Nathaniel Harris v. Warden


Opinion issued by court as to Appellant Nathaniel Harris. Decision: Affirmed. Opinion type: Non-Published. Opinion method: Per Curiam. The opinion is also available through the Court's Opinions page at this link

Download PDF
Case: 16-15220 Date Filed: 05/16/2017 Page: 1 of 3 [DO NOT PUBLISH] IN THE UNITED STATES COURT OF APPEALS FOR THE ELEVENTH CIRCUIT ________________________ No. 16-15220 Non-Argument Calendar ________________________ D.C. Docket No. 5:16-cv-00026-LJA-CHW NATHANIEL HARRIS, Petitioner-Appellant, versus WARDEN, Respondent-Appellee. ________________________ Appeal from the United States District Court for the Middle District of Georgia ________________________ (May 16, 2017) Before JORDAN, ROSENBAUM, and EDMONDSON, Circuit Judges. Case: 16-15220 Date Filed: 05/16/2017 Page: 2 of 3 PER CURIAM: Nathanial Harris, a Georgia prisoner proceeding pro se, appeals the district court’s dismissal of his 28 U.S.C. § 2254 habeas corpus petition as impermissibly second or successive.1 No reversible error has been shown; we affirm. We review de novo whether a petition for writ of habeas corpus is second or successive. Stewart v. United States, 646 F.3d 856, 858 (11th Cir. 2011). We construe liberally pro se pleadings. Timson v. Sampson, 518 F.3d 870, 874 (11th Cir. 2008). Before a prisoner may file a second or successive habeas petition, he first must obtain an order from the court of appeals authorizing the district court to consider the petition. 28 U.S.C. § 2244(b)(3)(A). Absent such an order, the district court lacks jurisdiction to consider a second or successive habeas petition. Farris v. United States, 333 F.3d 1211, 1216 (11th Cir. 2003). Harris was convicted of murder in 1992. Harris’s conviction and life sentence were later affirmed by the state court. In 2010, Harris filed his first section 2254 petition, which the district court dismissed as untimely. Harris filed a 1 In an earlier order, we denied Harris a certificate of appealability to appeal the district court’s denial of his motions to alter the judgment, pursuant to Fed. R. Civ. P. 59(e). To the extent that Harris raises -- in his appellate brief -- arguments challenging the denial of his Rule 59(e) motions, these arguments are outside the scope of this appeal and will not be considered. See Murray v. United States, 145 F.3d 1249, 1251 (11th Cir. 1998). 2 Case: 16-15220 Date Filed: 05/16/2017 Page: 3 of 3 second section 2254 petition in 2013, which the district court dismissed as second or successive. Then -- in 2016 -- Harris filed the section 2254 petition at issue in this appeal. Harris’s 2016 section 2254 petition challenges the same 1992 judgment of conviction that Harris has already challenged in his first two habeas petitions; so, his 2016 petition is second or successive for purposes of AEDPA. See Insignares v. Sec’y, Fla. Dep’t of Corr., 755 F.3d 1273, 1278 (11th Cir. 2014) (“[C]ourts must look to the judgment challenged to determine whether a petition is second or successive.”). That Harris purports to raise new claims in the instant habeas petition is of no importance: the bar to successive applications is not claimspecific. See id. at 1279. Because Harris’s 2016 petition constitutes a “second or successive” habeas petition -- and because Harris has failed to obtain leave from this Court to file such a petition 2 -- the district court dismissed properly Harris’s petition for lack of subject matter jurisdiction. See Farris, 333 F.3d at 1216. AFFIRMED. 2 Following the district court’s dismissal in this case, Harris has twice sought this Court’s leave to file a successive habeas petition. We denied both applications after determining, in pertinent part, that Harris failed to demonstrate that his proposed grounds for habeas relief were based upon newly discovered evidence. 3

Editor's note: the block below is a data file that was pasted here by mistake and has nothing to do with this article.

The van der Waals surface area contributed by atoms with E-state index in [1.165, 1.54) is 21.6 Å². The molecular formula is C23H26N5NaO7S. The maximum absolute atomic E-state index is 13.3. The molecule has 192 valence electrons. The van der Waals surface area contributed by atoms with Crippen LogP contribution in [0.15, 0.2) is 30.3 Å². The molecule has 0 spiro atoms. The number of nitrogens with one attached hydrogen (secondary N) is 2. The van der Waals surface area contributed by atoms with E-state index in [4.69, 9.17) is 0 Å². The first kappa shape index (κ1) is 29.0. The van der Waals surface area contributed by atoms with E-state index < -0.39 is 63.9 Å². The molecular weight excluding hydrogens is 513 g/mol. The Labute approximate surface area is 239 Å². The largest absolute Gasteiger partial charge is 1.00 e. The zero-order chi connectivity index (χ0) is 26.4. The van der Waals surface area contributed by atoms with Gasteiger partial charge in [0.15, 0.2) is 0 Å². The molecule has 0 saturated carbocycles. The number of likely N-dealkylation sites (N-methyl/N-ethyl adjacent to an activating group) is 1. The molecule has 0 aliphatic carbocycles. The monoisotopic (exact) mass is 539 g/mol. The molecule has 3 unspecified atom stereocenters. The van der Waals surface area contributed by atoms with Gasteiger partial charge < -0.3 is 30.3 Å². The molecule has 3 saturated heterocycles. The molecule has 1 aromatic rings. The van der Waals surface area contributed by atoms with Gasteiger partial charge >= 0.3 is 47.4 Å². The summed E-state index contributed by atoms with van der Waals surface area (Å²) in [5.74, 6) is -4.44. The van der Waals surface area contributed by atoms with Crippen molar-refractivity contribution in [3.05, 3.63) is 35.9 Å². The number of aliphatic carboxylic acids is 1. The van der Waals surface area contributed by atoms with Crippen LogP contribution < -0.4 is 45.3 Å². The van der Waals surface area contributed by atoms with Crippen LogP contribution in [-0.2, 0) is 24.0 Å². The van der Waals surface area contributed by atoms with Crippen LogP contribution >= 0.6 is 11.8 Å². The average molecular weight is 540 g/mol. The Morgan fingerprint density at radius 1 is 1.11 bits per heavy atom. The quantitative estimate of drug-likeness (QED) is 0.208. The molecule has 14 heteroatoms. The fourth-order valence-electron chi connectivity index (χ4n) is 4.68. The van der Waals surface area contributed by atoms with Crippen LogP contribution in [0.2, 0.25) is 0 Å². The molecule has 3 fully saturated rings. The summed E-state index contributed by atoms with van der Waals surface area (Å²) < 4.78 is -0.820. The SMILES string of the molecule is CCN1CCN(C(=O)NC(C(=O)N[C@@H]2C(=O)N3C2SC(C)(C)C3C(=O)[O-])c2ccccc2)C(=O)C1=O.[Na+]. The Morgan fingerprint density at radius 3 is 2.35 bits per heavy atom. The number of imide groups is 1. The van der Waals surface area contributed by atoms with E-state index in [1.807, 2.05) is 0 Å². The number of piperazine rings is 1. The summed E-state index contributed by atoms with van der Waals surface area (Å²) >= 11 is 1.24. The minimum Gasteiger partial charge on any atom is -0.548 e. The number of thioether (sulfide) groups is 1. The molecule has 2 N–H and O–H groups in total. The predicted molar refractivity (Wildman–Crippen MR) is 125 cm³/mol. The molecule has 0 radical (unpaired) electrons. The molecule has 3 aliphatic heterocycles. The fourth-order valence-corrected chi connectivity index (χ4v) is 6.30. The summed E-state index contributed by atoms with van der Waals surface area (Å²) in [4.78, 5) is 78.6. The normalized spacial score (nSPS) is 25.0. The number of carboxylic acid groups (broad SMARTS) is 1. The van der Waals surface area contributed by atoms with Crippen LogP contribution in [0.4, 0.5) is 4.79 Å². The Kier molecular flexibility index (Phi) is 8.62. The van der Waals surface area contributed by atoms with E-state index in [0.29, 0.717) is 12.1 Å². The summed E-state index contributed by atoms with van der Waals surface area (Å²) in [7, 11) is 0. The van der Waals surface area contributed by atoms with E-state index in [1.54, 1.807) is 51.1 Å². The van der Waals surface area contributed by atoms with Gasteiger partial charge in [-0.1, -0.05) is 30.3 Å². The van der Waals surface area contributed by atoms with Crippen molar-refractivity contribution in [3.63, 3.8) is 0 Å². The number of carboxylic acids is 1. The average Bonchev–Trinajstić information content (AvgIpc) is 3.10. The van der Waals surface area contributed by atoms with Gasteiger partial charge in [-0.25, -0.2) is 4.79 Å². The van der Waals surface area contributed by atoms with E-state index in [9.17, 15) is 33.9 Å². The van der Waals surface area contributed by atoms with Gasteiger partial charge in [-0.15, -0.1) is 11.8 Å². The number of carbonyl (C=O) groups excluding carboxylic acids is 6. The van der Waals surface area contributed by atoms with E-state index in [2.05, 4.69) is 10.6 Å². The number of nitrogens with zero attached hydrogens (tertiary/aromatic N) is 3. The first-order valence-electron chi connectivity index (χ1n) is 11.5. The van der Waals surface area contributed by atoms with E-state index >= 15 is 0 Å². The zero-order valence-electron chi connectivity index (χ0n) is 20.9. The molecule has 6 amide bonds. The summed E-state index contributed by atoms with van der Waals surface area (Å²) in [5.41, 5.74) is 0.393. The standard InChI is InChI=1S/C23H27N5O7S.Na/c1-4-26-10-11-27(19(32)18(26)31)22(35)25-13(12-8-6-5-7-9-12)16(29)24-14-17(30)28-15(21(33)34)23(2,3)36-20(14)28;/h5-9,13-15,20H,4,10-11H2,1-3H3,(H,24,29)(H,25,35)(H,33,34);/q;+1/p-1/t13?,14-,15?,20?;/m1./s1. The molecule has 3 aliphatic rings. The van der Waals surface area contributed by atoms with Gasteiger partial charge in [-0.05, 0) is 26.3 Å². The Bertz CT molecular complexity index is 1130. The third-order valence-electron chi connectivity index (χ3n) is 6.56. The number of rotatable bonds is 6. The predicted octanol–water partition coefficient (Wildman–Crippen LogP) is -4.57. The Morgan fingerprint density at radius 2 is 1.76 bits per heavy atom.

Disclaimer: Justia Dockets & Filings provides public litigation records from the federal appellate and district courts. These filings and docket sheets should not be considered findings of fact or liability, nor do they necessarily reflect the view of Justia.

Why Is My Information Online?